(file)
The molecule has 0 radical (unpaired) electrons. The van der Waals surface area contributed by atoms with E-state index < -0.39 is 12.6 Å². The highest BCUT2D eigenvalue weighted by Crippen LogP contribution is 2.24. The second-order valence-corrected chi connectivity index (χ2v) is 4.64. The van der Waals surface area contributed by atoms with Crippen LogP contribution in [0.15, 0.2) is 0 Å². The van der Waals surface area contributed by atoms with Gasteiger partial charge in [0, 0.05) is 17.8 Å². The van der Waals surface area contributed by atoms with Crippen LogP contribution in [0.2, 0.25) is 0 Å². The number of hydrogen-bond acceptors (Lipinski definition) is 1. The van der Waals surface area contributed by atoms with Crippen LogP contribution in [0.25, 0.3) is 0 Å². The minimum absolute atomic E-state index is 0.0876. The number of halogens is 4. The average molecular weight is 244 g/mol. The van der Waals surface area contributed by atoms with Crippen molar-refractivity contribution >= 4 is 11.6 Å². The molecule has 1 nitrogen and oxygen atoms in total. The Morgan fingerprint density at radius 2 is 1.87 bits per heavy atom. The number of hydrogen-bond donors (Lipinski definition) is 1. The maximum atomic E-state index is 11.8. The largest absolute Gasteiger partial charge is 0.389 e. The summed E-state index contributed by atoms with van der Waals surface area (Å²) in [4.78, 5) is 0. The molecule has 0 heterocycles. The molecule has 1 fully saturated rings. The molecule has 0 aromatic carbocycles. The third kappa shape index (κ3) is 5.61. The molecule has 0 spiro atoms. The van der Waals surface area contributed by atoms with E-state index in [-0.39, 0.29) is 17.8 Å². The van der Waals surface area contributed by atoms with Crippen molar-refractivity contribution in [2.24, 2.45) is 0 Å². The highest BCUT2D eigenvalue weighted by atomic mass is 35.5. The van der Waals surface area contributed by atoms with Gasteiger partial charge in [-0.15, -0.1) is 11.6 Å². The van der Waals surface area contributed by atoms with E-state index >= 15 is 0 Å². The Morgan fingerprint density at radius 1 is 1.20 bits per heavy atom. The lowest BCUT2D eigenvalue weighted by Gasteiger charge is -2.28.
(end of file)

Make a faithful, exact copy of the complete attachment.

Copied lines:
The molecule has 0 radical (unpaired) electrons. The van der Waals surface area contributed by atoms with E-state index < -0.39 is 12.6 Å². The highest BCUT2D eigenvalue weighted by Crippen LogP contribution is 2.24. The second-order valence-corrected chi connectivity index (χ2v) is 4.64. The van der Waals surface area contributed by atoms with Crippen LogP contribution in [0.15, 0.2) is 0 Å². The van der Waals surface area contributed by atoms with Gasteiger partial charge in [0, 0.05) is 17.8 Å². The van der Waals surface area contributed by atoms with Crippen LogP contribution in [0.2, 0.25) is 0 Å². The number of hydrogen-bond acceptors (Lipinski definition) is 1. The van der Waals surface area contributed by atoms with Crippen LogP contribution in [0.25, 0.3) is 0 Å². The minimum absolute atomic E-state index is 0.0876. The number of halogens is 4. The average molecular weight is 244 g/mol. The van der Waals surface area contributed by atoms with Crippen molar-refractivity contribution >= 4 is 11.6 Å². The molecule has 1 nitrogen and oxygen atoms in total. The Morgan fingerprint density at radius 2 is 1.87 bits per heavy atom. The number of hydrogen-bond donors (Lipinski definition) is 1. The maximum atomic E-state index is 11.8. The largest absolute Gasteiger partial charge is 0.389 e. The summed E-state index contributed by atoms with van der Waals surface area (Å²) in [4.78, 5) is 0. The molecule has 0 heterocycles. The molecule has 1 fully saturated rings. The molecule has 0 aromatic carbocycles. The third kappa shape index (κ3) is 5.61. The molecule has 0 spiro atoms. The van der Waals surface area contributed by atoms with E-state index in [-0.39, 0.29) is 17.8 Å². The van der Waals surface area contributed by atoms with Crippen molar-refractivity contribution in [2.24, 2.45) is 0 Å². The highest BCUT2D eigenvalue weighted by atomic mass is 35.5. The van der Waals surface area contributed by atoms with Gasteiger partial charge in [-0.15, -0.1) is 11.6 Å². The van der Waals surface area contributed by atoms with E-state index >= 15 is 0 Å². The Morgan fingerprint density at radius 1 is 1.20 bits per heavy atom. The lowest BCUT2D eigenvalue weighted by Gasteiger charge is -2.28.